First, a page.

TTAB affirms refusal to register Mars' pet food container design
When can a product’s packaging also serve as an indication of origin (ie, a brand) that is registrable on the Principal Register? This question was addressed by the Trademark Trial and Appeal Board (TTAB) in the precedential opinion of In re Mars Inc (Serial No 77545810, January 14 2013).
US law provides that registration of a product or package design may be denied if it “comprises any matter that, as a whole, is functional” (see Section 2(e)(5) of the Trademark Act, 15 USC §1052(e)(5). The US Supreme Court has held that a product feature is functional and cannot serve as a trademark “when it is essential to the use or purpose of the device or when it affects the cost or quality of the device”. This prohibition is founded on public policy that functional features of packaging should remain available for use by all competitors.
A determination of functionality generally involves consideration of the following non-exclusive factors, known as the Morton-Norwich factors:
- whether a utility patent exists that discloses the utilitarian advantages of the design sought to be registered;
- whether applicant’s advertising touts the utilitarian advantages of the design;
- whether alternative designs are available that serve the same utilitarian purpose; and
- whether the design results from a comparatively simple or inexpensive method of manufacture.
In the present case, Mars created its package configuration to serve as an indication of origin for its product. It filed an intent-to-use trademark application for the package configuration below for “pet food”. The alleged mark was described therein as follows:
"The mark consists of a three-dimensional configuration of packaging for pet food that consists of a cylindrical, inverted pet food container. The top of the container is rounded with two concentric ridges that form the inner and outer lip of the top of the container. The bottom of the container has a wider ridged lip. The inverted nature of the container is claimed as a feature of the mark."
The examining attorney held the configuration to be functional and rejected the application under Section 2(e)(5). Mars disagreed and filed an ex parte appeal and a request for reconsideration, which was denied by the examiner.
As support for the final rejection based on the Morton-Norwich factors, the examiner relied on, and entered into the record, a number of technical canning papers and third-party patents to show the functional advantages of ridged can tops and bottoms. Mars argued that “its mark has not been the subject of any design or utility patent or patent application”. However, the TTAB noted under Morton-Norwich factor one that third-party (utility) patents may be relied upon as evidence of functionality; a patent is potentially relevant if it covers the feature at issue, regardless of the owner. The examiner reviewed four third-party patents which Mars argued were distinguishable and not relevant. The TTAB agreed with the examiner that the patents were relevant under factor one to the question of the asserted functionality of Mars' alleged mark. The patents and technical literature of record showed the functional role of the ridges and/or beading of Mars' design, while the stacking benefit of the flared lip at the bottom of Mars' container was clear not only from one of the patents, but also from the uses of a flared lip at the bottom and the raised outer lip at the top that would also allow the stacking of one container on top of another.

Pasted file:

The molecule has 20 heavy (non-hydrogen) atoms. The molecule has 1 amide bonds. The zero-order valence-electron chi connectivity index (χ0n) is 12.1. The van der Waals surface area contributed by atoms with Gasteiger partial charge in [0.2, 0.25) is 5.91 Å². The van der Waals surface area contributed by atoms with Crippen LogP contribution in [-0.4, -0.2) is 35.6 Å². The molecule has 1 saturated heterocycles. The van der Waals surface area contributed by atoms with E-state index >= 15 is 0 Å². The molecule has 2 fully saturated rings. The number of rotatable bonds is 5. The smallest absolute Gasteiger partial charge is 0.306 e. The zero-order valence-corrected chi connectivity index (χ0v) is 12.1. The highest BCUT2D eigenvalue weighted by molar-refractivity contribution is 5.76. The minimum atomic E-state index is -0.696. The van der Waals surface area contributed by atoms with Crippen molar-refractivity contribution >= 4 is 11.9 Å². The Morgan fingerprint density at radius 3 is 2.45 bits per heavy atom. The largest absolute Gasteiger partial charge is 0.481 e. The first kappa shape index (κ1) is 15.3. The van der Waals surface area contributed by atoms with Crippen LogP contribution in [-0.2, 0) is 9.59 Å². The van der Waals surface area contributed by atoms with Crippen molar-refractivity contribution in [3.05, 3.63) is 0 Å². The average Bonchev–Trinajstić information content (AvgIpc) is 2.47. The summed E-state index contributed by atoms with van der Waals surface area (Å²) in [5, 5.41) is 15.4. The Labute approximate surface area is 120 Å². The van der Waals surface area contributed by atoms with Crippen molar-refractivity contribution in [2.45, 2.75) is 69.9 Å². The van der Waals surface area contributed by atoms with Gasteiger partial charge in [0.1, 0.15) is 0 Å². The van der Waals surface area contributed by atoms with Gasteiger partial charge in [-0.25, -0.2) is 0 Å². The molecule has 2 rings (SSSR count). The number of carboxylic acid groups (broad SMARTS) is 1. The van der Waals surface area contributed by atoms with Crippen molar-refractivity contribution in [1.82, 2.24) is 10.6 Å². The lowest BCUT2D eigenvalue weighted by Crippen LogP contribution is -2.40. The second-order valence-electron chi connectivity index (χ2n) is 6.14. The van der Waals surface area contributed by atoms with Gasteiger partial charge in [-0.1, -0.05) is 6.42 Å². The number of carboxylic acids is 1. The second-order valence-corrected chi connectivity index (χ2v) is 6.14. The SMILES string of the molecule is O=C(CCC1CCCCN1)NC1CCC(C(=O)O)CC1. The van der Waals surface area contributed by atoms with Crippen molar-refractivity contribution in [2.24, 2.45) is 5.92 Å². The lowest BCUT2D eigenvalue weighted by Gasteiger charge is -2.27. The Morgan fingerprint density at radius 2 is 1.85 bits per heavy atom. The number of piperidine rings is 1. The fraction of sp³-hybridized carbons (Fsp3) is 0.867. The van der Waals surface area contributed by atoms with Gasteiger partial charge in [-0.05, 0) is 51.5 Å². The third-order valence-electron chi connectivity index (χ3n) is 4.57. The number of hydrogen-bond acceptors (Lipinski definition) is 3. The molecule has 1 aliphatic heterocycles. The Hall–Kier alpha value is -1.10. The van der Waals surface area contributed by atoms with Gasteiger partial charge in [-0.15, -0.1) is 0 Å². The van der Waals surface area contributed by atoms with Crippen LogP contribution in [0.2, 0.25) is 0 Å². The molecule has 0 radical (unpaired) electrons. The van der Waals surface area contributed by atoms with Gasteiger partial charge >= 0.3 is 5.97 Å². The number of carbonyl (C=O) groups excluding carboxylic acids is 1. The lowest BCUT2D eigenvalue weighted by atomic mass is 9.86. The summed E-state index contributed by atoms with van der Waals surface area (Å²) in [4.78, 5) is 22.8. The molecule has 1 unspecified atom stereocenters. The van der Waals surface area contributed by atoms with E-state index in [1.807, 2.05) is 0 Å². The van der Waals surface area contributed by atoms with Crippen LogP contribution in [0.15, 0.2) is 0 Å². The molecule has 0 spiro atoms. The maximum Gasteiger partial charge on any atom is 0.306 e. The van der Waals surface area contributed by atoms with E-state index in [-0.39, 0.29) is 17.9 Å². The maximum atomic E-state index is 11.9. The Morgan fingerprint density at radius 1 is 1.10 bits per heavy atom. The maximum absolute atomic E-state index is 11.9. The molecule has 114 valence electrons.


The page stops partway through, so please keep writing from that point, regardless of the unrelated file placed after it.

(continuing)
As this was an intent-to-use trademark application, no advertising was introduced. Morton-Norwich factor two was therefore neutral.
With regard to Morton-Norwich factor three, Mars introduced several alternative pet food container designs to show that the design sought to be registered is but one of several designs and is not needed by competitors. The examiner argued that, because a patent established the functionality of Mars' configuration, and the functionality at issue did not concern aesthetic functionality, the availability of alternative can designs was simply not relevant. Even if it were relevant, the cylindrical design in Mars' trademark was superior to the square and rectangular alternate designs suggested by Mars. The metal can’s design offered advantages over pet food pouches or bags because cans are physically stronger, impervious to rodents, the decay of food was possible to detect by examining the container, the canning process did not require additives or preservatives and ensured the flavour and freshness of the food. The TTAB agreed with the examiner on this factor.
With regard to the final Morton-Norwich factor, Mars argued that its design did not result from a comparatively simple or inexpensive method of manufacture. In fact, manufacturing its non-standard pet food container was more expensive. The examiner, relying on case law, concluded that assertions by Mars that the design did not reduce manufacturing costs or increases manufacturing costs failed to rebut the other evidence that the configuration was functional. Accordingly, the examiner concluded that Morton-Norwich factors one, three and four weighed in favour of the functionality refusal.
The TTAB discounted Mars' arguments, finding that they told nothing about the simplicity of manufacture or costs of manufacturing each container, but were based on production volumes. The TTAB found that the evidence did not show that Mars' configuration results in a cheaper or easier method of manufacture. In affirming the refusal, the TTAB made it clear that to hold otherwise would inhibit legitimate competition by, in effect, granting a monopoly to what was essentially a very basic design for an inverted can.
Brian Edward Banner, The Banner Firm LLC, Washington DC
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